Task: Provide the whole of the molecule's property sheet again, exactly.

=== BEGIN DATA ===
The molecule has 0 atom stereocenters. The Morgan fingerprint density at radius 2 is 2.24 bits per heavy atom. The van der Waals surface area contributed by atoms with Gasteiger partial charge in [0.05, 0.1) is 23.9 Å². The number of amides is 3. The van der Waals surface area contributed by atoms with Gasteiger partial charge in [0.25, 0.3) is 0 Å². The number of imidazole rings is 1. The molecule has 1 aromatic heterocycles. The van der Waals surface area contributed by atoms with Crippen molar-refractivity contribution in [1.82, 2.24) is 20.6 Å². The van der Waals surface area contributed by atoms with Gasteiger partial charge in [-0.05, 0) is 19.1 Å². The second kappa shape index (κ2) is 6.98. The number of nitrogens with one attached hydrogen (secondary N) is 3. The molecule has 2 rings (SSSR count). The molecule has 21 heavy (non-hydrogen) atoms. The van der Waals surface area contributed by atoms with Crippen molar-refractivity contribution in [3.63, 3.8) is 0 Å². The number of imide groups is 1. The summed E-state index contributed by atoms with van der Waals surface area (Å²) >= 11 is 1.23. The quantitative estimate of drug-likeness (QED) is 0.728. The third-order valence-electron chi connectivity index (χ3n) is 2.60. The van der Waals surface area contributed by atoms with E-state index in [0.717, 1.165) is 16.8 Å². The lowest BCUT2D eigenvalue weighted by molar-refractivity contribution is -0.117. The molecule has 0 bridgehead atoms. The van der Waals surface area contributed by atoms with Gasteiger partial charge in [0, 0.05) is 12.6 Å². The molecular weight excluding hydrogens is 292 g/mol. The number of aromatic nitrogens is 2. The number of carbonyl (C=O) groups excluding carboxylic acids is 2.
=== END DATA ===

The molecule has 0 atom stereocenters. The Morgan fingerprint density at radius 2 is 2.24 bits per heavy atom. The van der Waals surface area contributed by atoms with Gasteiger partial charge in [0.05, 0.1) is 23.9 Å². The number of amides is 3. The van der Waals surface area contributed by atoms with Gasteiger partial charge in [0.25, 0.3) is 0 Å². The number of imidazole rings is 1. The molecule has 1 aromatic heterocycles. The van der Waals surface area contributed by atoms with Crippen molar-refractivity contribution in [1.82, 2.24) is 20.6 Å². The van der Waals surface area contributed by atoms with Gasteiger partial charge in [-0.05, 0) is 19.1 Å². The second kappa shape index (κ2) is 6.98. The number of nitrogens with one attached hydrogen (secondary N) is 3. The molecule has 2 rings (SSSR count). The molecule has 21 heavy (non-hydrogen) atoms. The van der Waals surface area contributed by atoms with Crippen molar-refractivity contribution in [3.63, 3.8) is 0 Å². The number of imide groups is 1. The summed E-state index contributed by atoms with van der Waals surface area (Å²) >= 11 is 1.23. The quantitative estimate of drug-likeness (QED) is 0.728. The third-order valence-electron chi connectivity index (χ3n) is 2.60. The van der Waals surface area contributed by atoms with E-state index in [0.717, 1.165) is 16.8 Å². The lowest BCUT2D eigenvalue weighted by molar-refractivity contribution is -0.117. The molecule has 0 bridgehead atoms. The van der Waals surface area contributed by atoms with Gasteiger partial charge in [0, 0.05) is 12.6 Å². The molecular weight excluding hydrogens is 292 g/mol. The number of aromatic nitrogens is 2. The number of carbonyl (C=O) groups excluding carboxylic acids is 2.